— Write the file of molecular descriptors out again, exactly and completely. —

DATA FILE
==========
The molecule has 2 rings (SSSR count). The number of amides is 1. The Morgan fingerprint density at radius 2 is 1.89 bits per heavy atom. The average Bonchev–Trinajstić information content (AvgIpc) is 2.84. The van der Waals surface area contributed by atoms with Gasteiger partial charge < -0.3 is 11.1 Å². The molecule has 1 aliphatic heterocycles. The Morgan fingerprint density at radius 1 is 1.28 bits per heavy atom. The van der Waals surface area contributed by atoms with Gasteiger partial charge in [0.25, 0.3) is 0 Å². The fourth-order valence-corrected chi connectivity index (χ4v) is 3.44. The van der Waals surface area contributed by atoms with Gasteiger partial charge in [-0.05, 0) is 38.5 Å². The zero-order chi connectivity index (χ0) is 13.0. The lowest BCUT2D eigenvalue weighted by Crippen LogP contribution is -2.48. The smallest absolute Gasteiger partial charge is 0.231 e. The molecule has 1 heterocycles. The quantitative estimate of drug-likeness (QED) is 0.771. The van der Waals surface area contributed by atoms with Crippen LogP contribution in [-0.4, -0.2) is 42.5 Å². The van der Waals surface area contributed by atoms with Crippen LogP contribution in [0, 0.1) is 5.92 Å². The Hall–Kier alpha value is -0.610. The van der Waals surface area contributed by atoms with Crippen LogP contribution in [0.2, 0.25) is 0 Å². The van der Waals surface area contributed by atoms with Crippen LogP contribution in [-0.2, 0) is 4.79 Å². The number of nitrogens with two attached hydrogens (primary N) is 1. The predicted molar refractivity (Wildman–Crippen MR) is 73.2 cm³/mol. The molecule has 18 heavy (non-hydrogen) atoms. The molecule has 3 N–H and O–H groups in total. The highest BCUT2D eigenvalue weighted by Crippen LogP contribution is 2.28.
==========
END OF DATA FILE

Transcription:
The molecule has 2 rings (SSSR count). The number of amides is 1. The Morgan fingerprint density at radius 2 is 1.89 bits per heavy atom. The average Bonchev–Trinajstić information content (AvgIpc) is 2.84. The van der Waals surface area contributed by atoms with Gasteiger partial charge < -0.3 is 11.1 Å². The molecule has 1 aliphatic heterocycles. The Morgan fingerprint density at radius 1 is 1.28 bits per heavy atom. The van der Waals surface area contributed by atoms with Gasteiger partial charge in [0.25, 0.3) is 0 Å². The fourth-order valence-corrected chi connectivity index (χ4v) is 3.44. The van der Waals surface area contributed by atoms with Gasteiger partial charge in [-0.05, 0) is 38.5 Å². The zero-order chi connectivity index (χ0) is 13.0. The lowest BCUT2D eigenvalue weighted by Crippen LogP contribution is -2.48. The smallest absolute Gasteiger partial charge is 0.231 e. The molecule has 1 heterocycles. The quantitative estimate of drug-likeness (QED) is 0.771. The van der Waals surface area contributed by atoms with Crippen LogP contribution in [-0.4, -0.2) is 42.5 Å². The van der Waals surface area contributed by atoms with Crippen LogP contribution in [0, 0.1) is 5.92 Å². The Hall–Kier alpha value is -0.610. The van der Waals surface area contributed by atoms with Crippen LogP contribution in [0.2, 0.25) is 0 Å². The van der Waals surface area contributed by atoms with Crippen LogP contribution in [-0.2, 0) is 4.79 Å². The number of nitrogens with two attached hydrogens (primary N) is 1. The predicted molar refractivity (Wildman–Crippen MR) is 73.2 cm³/mol. The molecule has 18 heavy (non-hydrogen) atoms. The molecule has 3 N–H and O–H groups in total. The highest BCUT2D eigenvalue weighted by Crippen LogP contribution is 2.28.